When this is done you let the Oracle VDI server know that for a pre-determined number of Sun Ray DTUs you do not want to use the default (Oracle VDI) kiosk session, but the alternative Opera Webkiosk session (or any session that you have in mind as alternative). This is a three step process:

1. First you have to store the Opera browser kiosk session configuration in the Sun Ray server data store. You have to create a little configuration file and use this file to store the information in the data store. After this is done you check if it is stored together with the default session

    # I have created the WebkioskSession.conf with an editor.
    root@vdiserver:# cat WebkioskSession.conf
    KIOSK_SESSION=webkiosk
    KIOSK_SESSION_TIMEOUT_DETACHED=12000
    root@vdiserver:# utkiosk -i WebkioskSession -f WebkioskSession.conf
    root@vdiserver:# utkiosk -l
    session
    WebkioskSession
    root@vdiserver:#

2. Then you register the token of the device (e.g. pseudo.00144f5787d1) or the token of a smart-card. Adding a name to the registration is mandatory, I use dummy01 as a not existing username.

    root@vdiserver:# utuser -a "pseudo.00144f5787d1,,,dummy01,"
    root@vdiserver:#

3. In the last step you override the default kiosk configuration by the alternative and restart the session by killing the current session for that token. 

    root@vdiserver:# utkioskoverride -r pseudo.00144f5787d1 -s kiosk -c WebkioskSession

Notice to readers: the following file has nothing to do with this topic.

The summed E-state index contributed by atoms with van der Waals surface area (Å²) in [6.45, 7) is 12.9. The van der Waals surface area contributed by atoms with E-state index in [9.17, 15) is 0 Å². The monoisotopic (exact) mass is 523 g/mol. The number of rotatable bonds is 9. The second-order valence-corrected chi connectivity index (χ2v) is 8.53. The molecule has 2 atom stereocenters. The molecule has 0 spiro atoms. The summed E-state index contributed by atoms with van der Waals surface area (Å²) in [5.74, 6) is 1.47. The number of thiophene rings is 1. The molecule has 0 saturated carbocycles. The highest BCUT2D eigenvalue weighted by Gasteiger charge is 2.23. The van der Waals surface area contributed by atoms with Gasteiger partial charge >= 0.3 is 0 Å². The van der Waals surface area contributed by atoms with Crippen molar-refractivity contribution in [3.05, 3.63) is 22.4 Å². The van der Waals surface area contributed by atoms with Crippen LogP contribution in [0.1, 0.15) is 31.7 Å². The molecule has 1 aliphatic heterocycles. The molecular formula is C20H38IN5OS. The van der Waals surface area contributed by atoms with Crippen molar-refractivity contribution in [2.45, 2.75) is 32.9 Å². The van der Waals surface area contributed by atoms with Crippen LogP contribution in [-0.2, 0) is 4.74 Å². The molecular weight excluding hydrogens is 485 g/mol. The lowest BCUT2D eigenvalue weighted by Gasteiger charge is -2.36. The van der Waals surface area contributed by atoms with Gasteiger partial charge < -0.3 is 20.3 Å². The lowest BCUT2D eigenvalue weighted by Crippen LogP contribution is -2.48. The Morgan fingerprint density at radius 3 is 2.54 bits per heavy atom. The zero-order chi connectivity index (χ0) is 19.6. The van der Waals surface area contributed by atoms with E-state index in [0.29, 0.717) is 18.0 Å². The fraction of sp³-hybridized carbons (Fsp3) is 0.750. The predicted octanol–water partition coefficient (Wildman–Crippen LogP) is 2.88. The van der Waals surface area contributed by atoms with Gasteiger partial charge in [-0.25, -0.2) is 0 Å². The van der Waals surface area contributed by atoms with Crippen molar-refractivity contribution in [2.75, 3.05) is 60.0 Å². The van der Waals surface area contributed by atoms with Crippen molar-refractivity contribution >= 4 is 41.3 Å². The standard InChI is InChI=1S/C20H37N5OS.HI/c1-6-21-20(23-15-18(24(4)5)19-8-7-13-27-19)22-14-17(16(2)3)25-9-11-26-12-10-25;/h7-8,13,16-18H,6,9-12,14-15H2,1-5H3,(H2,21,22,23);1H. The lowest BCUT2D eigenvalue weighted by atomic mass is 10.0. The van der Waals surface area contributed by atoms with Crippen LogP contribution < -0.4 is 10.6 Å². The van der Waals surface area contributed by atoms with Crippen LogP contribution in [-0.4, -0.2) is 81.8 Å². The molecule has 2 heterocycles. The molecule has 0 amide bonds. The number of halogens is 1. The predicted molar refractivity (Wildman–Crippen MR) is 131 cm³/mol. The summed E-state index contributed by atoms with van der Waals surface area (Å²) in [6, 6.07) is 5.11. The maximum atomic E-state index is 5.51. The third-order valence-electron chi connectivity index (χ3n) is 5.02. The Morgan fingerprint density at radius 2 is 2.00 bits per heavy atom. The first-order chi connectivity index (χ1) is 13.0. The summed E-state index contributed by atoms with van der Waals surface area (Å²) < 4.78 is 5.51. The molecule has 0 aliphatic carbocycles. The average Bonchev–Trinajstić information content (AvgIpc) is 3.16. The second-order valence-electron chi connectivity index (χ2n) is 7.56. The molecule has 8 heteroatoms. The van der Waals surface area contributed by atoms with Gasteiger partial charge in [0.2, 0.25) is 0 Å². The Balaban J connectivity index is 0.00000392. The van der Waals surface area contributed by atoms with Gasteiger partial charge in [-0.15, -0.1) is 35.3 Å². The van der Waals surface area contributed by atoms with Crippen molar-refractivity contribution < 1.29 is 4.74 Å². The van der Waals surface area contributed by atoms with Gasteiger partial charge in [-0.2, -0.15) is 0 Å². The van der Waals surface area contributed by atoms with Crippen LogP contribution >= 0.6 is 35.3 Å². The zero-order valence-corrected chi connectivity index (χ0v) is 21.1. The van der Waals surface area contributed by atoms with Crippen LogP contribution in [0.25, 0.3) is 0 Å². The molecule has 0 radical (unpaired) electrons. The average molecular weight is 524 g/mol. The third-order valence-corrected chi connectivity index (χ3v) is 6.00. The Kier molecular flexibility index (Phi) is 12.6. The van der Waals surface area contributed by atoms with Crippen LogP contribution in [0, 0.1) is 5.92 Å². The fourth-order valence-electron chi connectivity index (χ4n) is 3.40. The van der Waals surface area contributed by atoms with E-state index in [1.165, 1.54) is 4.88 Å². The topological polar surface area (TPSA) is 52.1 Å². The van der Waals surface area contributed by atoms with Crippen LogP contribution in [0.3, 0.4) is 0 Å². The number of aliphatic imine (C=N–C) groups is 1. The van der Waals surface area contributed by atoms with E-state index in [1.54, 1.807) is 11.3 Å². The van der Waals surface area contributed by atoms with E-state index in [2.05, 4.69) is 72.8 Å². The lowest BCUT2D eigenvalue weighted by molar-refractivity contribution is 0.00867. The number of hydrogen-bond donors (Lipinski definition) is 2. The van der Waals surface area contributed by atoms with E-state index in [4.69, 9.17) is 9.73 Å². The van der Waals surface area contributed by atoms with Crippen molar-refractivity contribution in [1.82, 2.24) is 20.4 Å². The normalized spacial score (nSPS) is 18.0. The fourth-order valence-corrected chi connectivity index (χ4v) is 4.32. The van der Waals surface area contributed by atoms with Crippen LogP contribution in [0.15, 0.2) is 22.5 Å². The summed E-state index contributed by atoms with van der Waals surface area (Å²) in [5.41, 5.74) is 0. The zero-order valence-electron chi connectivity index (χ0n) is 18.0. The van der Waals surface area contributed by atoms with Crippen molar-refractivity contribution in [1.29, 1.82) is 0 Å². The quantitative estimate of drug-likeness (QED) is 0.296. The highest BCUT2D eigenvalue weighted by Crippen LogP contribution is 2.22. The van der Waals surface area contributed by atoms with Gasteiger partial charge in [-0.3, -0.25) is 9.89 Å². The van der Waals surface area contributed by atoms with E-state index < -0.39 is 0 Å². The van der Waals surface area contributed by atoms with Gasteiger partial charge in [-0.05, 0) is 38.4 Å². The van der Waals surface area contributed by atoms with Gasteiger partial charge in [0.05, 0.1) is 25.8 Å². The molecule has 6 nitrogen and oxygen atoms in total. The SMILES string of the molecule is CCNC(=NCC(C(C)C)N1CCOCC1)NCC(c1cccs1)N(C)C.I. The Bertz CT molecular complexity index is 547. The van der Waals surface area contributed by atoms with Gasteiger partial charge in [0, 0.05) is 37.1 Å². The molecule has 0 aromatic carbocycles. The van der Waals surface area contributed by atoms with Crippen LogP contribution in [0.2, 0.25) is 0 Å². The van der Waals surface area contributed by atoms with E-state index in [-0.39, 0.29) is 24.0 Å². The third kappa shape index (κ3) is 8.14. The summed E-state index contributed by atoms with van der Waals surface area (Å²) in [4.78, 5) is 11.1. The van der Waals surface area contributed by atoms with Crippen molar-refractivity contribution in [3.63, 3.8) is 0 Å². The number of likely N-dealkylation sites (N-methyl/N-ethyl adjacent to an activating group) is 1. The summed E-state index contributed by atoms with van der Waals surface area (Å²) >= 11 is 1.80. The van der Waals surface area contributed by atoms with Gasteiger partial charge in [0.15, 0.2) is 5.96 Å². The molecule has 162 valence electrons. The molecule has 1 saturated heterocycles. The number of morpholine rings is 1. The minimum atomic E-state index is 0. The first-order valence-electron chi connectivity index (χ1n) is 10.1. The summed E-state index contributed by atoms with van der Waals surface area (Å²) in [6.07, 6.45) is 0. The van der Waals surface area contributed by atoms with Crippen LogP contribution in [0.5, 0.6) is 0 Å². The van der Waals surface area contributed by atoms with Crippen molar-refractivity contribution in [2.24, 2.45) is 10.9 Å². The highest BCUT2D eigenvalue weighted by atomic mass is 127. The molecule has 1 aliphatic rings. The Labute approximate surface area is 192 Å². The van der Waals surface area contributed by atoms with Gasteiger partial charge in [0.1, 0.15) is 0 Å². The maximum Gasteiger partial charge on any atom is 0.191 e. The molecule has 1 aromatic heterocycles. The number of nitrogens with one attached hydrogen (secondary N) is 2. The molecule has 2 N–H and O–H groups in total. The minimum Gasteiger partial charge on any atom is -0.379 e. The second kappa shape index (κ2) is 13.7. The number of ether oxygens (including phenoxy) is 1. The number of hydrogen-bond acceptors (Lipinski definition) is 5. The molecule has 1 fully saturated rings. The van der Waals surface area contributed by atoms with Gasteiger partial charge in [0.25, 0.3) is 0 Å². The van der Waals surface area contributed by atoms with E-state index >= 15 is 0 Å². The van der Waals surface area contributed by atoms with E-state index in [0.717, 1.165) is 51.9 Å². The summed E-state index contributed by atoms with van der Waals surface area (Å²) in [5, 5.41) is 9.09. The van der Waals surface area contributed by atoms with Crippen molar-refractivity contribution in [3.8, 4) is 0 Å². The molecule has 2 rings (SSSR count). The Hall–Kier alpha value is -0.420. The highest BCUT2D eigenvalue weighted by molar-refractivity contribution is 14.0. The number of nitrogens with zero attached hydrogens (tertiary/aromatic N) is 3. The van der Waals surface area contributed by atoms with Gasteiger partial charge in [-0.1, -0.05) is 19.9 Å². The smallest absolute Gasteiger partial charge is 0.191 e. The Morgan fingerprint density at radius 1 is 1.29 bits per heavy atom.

root@vdiserver:# utsession -k -t pseudo.00144f5787d1
    root@vdiserver:#

If you have multiple tokens (for example 20 Sun Ray DTUs in your reception area), then step two and three are very easy to script in a shell command or shell script. I let this to the user as this is out-of-scope for this article.

Tuesday Jun 08, 2010

SysAdmin access in Oracle VDI

The Oracle VDI server software is an integrated stack with a single installer. It installs several components in the Solaris server system such as the vdi-core, the embedded cluster database, the rdp-broker and last but not least, the Sun Ray server software.

Oracle VDI Desktop Login screenAfter the installation and configuration of your Oracle VDI cluster, the Sun Ray server software is by default configured in kiosk mode policy with Oracle VDI as the standard application. When you connect a Sun Ray DTU device to the network it always displays the standard Desktop Login screen as shown on the left, both for smartcard or non-smartcard access.

When you enter your user credentials you are connected to your assigned virtual desktop. Wherever you are, wherever you go, you are always connected to your own desktop. This is perfect for the end-user, but the System Administrator always has more wishes to connect to the IT-system.

The SysAdmin responsible for the Oracle VDI cluster manages the infrastructure of the virtual desktop platform with the web-based Oracle VDI GUI. With the GUI the SysAdmin manages the following components:

  • the connection to the user-directory (such as the Active Directory),
  • the connection to the virtualization platforms (Virtual Box or VMware) and the storage infrastructure,
  • the assignment of users to desktops,
  • the pools where the virtual desktops resides on the platform.

Oracle VDI Web-admin GUI

For the more advanced features the SysAdmin has the possibility to access the underlying Solaris system and use CLI-commands or inspect log-files. Most likely, the SysAdmin desktop device or laptop is connected to a management network and he logs into the Oracle VDI server using the SSH-protocol.